Yum. Pretty Dodgers! Still looking for my first Ryu. Certainly off to an excellent start at upholding the Dodger pitching tradition. Might also need to start batting higher in the order!
Geoffrey said…
At Comiskey Park in the 1980s, 75 was used on the out-of-town scoreboards to indicate that the pitcher in the game was not in our program.
madding said…
It's weird to see players with such high numbers. The Cardinals have had two starts from Tyler Lyons recently, who is wearing #70. It seems to be more of a sign of young players being shuttled to the majors at a high rate without having any available lower numbers, especially on a franchise with a lot of retired/off-limits numbers. Some of the players actually end up sticking with the number they were assigned when they were first added to the 40-man roster, perhaps out of superstition more than anything else?

Popular posts from this blog

The pop culture tax

This isn't really a complaint, just something interesting that I've been noticing.

I'm working on wrapping up a couple of '70s-centric sets right now, getting down to those last 10-20-30 cards, and the usual candidates are being evasive.

I wish I could pick up all the stars early in my set-building quests so the end of the build isn't quite so painful but it never ends up that way. The best of the best usually take the most effort. But I expect that.

What always surprises me is some of the other players that end up being the final few.

Take, for instance, the 1977 Kellogg's set that I'm now trying to complete. I picked up three more cards from that set from Sportlots. The Jose "Cheo" Cruz card was one of them.



The other two were Dodgers, already in my Dodger binders but that doesn't help me complete the set now, does it?

I would've liked to add more with this most recent order but most of the other wants simply weren't available. Here…

Vehicles in the background

The 2020 Heritage team set for the Dodgers has been a milestone moment in terms of cars in the background on baseball cards.

If there was a timeline for chronicling cars on cards -- or should I say "vehicles on cards," very few drive a mere car these days -- it would include the 1964 Philadelphia Jim Brown card, the 1973 Topps Luis Alvarado card, another card I'll show in just a moment, and several others.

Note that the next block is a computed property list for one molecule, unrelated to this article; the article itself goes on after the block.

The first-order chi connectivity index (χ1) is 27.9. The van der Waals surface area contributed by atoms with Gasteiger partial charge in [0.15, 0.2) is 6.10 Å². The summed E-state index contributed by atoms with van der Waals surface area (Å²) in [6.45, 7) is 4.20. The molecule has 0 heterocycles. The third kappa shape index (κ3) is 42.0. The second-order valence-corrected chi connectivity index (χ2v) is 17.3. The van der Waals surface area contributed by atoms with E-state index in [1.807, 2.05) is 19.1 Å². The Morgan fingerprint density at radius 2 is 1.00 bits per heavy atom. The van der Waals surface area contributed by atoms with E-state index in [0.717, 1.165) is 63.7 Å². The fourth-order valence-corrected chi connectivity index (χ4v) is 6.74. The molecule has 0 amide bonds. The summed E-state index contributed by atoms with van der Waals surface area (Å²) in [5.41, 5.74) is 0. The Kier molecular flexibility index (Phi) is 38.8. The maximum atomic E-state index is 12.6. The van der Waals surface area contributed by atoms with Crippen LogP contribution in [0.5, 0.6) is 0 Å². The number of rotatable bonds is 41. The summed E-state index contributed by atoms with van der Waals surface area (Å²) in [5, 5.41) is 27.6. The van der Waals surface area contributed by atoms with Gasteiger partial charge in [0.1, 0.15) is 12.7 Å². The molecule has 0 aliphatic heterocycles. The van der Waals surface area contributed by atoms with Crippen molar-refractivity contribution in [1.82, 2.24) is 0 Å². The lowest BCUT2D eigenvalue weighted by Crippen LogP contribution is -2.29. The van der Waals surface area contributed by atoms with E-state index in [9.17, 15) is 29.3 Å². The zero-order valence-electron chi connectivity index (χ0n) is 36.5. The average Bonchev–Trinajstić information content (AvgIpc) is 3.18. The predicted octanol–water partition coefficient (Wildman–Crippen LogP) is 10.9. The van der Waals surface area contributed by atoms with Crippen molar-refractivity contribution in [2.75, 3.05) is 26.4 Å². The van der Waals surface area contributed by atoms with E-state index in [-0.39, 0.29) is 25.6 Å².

The latest stop on the timeline would be the Dodgers in 2020 Heritage.


Those are just a few examples. Most of the Dodgers Heritage cards this year feature a vehicle in the background if you look close enough. It has to be the most vehicle-infiltrated baseball team set ever. Even the two short-printed cards that I don't own yet -- Walker Buehler and A.J. Pollock -- each show cars.

I love this and I've documented the reasons why a few times. I am a recovered Matchbox cars addict and vehicles were my obsession as a kid before baseball came along. It also reminds …

The last card

I swear I was already in the middle of constructing this post when Fuji's post about looking for the last card in a set popped up in my reader.

"Crap," I said. "Well, everything's scanned and cropped, no going back."

Besides, this post is more for me than anyone else.

I've long wanted to put together a post highlighting the final card I needed from sets I have completed. It seems that some of those cards are burned in my brain while others are completely forgotten. If I have a post for these cards, then I won't ever forget about these elusive birds. I will simply consult the post!

So that's what I'll do here. Much like this post, I will update it as I complete sets. But this time it will be a much less orderly exercise.

Searching for that last card is what all set collectors have in common. It is what bonds us together. Sure, team collectors must find a "last card," too, but the sets are smaller and therefore the final card isn…